Evaluating the internal environment of a job

Asking others’ opinion about my job definitely gives me more perspective and opportunities that weren’t visible yet.

I have also realized that while the job looks really good from outside, the sheen that makes it shiny from afar tends to wear away as we get into the daily activities of the job. This leads me to believe that the internal environment in the company is an important factor to realize the potential of the job.

The internal environment can give that boost of confidence to take decisions or can even fill you with self doubt. It can give you a true feeling of self improvement or can become a slow poison that diminishes you to an average performer. It can provide you a true experience of a professional career or it can permanently push you into a vortex of middle management roles. In fact, the internal environment for a job is not even company specific, it is job specific!

There might not be a true/ exact measure of the state of internal environment for a job, but there are certain factors that truly affect it.

I look at the following factors to judge the internal environment of the job.

  1. Pay: What you earn, in monetary terms, for doing your job. This includes the entire fixed, variable and perks components. Its necessary that your pay increases exponentially (and not linearly) as your performance increases.
  2. Peer Group: The peer group is the set of people in your group who have a similar job function as yours. Your immediate managers can also be your peer group. These are the people you will communicate and collaborate with other than performing the core activities of your job. These people will influence your thoughts and behavior to a large extent, even though we are oblivious to it. They can be a set of giants whose shoulders you can climb on or they can be a group of crabs that collectively pull you down.Peer groups need to be highly capable, competitive and collaborative.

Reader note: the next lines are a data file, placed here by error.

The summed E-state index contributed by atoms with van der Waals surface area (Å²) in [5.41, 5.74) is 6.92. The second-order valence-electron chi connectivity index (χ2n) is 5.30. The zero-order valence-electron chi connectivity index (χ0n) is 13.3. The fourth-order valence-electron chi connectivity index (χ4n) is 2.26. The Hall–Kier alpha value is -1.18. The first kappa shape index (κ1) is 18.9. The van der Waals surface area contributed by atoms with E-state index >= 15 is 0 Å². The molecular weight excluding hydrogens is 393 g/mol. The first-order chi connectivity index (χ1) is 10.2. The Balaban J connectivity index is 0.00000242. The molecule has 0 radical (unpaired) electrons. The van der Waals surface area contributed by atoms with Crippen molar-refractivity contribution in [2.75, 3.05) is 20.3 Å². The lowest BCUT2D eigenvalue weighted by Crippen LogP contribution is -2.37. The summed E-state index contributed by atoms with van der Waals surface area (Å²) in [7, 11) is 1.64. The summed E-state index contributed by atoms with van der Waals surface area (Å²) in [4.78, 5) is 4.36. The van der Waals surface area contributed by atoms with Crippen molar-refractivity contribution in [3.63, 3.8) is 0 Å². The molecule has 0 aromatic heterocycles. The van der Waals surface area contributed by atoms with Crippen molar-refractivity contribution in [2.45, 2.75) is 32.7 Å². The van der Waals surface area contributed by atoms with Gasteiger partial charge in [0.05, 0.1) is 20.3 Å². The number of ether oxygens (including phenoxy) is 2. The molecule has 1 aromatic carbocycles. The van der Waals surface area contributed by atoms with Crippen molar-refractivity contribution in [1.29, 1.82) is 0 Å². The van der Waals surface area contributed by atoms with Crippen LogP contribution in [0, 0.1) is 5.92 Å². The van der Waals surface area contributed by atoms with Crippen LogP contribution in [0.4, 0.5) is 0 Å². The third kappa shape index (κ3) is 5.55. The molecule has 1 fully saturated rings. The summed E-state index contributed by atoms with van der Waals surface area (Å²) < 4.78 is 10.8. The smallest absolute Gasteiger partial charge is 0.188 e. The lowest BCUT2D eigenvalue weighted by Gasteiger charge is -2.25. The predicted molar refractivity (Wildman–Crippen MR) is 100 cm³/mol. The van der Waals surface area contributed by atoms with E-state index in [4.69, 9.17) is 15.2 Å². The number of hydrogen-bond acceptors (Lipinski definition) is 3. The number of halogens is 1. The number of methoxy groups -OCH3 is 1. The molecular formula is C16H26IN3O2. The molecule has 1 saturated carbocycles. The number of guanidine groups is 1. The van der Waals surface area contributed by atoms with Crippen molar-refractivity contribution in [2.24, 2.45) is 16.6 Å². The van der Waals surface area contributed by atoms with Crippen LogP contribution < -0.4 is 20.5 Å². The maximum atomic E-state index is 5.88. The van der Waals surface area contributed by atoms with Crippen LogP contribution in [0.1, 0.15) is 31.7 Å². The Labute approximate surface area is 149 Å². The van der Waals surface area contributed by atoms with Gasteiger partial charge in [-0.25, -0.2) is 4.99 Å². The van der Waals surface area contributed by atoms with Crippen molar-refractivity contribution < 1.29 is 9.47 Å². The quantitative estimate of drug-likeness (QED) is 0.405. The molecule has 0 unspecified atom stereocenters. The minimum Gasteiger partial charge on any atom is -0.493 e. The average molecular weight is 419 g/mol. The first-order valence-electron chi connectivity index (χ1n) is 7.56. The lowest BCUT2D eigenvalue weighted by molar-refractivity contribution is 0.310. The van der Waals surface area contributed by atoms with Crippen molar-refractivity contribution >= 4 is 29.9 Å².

3. Position: The job position is the set of expectations and responsibilities expected by the company. It decides how much visibility of the company’s operations you will have. Your position also measure your impact on the company profits and hence your importance. Understand whether you contribute to revenue or production or administration or research. Each of these has a different importance based on the current state and future roadmap of the company.
  4. Power: Power indicates the amount of authority and freedom you are given to make the decisions that affect the company’s performance. This is the most difficult factor to judge when looking at a job from outside, but can be understood by talking to peers. A good position with inadequate power is just a job for its namesake.
  5. Promotion: Promotion indicates the kind of job opportunities that open up due to this job. This is dependent on the skills and knowledge you will accrue during the course of this job.

I have found it necessary and useful to evaluate my job every 6 months based on these factors. It helps me figure out if I am really improving myself or just growing at a average rate or even stagnating.

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